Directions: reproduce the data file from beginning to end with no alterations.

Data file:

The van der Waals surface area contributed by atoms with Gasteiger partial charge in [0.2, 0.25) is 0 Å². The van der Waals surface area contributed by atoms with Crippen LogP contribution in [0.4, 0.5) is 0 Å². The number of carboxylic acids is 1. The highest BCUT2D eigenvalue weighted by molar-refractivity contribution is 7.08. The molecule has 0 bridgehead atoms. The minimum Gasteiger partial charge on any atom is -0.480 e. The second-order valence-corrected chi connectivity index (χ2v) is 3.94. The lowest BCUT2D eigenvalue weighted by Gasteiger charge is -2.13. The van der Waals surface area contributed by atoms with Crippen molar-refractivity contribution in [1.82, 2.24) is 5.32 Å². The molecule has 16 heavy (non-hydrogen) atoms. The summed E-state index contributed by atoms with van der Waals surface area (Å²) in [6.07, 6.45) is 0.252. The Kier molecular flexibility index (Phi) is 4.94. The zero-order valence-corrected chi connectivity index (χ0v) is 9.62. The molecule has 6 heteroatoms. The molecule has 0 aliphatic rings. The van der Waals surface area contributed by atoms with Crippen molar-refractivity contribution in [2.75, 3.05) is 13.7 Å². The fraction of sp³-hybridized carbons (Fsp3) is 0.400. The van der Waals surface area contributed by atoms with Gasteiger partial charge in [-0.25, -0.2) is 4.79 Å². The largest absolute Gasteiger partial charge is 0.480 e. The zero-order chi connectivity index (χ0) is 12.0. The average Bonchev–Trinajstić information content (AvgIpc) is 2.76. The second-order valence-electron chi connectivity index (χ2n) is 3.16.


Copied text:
The van der Waals surface area contributed by atoms with Gasteiger partial charge in [0.2, 0.25) is 0 Å². The van der Waals surface area contributed by atoms with Crippen LogP contribution in [0.4, 0.5) is 0 Å². The number of carboxylic acids is 1. The highest BCUT2D eigenvalue weighted by molar-refractivity contribution is 7.08. The molecule has 0 bridgehead atoms. The minimum Gasteiger partial charge on any atom is -0.480 e. The second-order valence-corrected chi connectivity index (χ2v) is 3.94. The lowest BCUT2D eigenvalue weighted by Gasteiger charge is -2.13. The van der Waals surface area contributed by atoms with Crippen molar-refractivity contribution in [1.82, 2.24) is 5.32 Å². The molecule has 16 heavy (non-hydrogen) atoms. The summed E-state index contributed by atoms with van der Waals surface area (Å²) in [6.07, 6.45) is 0.252. The Kier molecular flexibility index (Phi) is 4.94. The zero-order valence-corrected chi connectivity index (χ0v) is 9.62. The molecule has 6 heteroatoms. The molecule has 0 aliphatic rings. The van der Waals surface area contributed by atoms with Crippen molar-refractivity contribution in [2.75, 3.05) is 13.7 Å². The fraction of sp³-hybridized carbons (Fsp3) is 0.400. The van der Waals surface area contributed by atoms with Gasteiger partial charge in [-0.25, -0.2) is 4.79 Å². The largest absolute Gasteiger partial charge is 0.480 e. The zero-order chi connectivity index (χ0) is 12.0. The average Bonchev–Trinajstić information content (AvgIpc) is 2.76. The second-order valence-electron chi connectivity index (χ2n) is 3.16.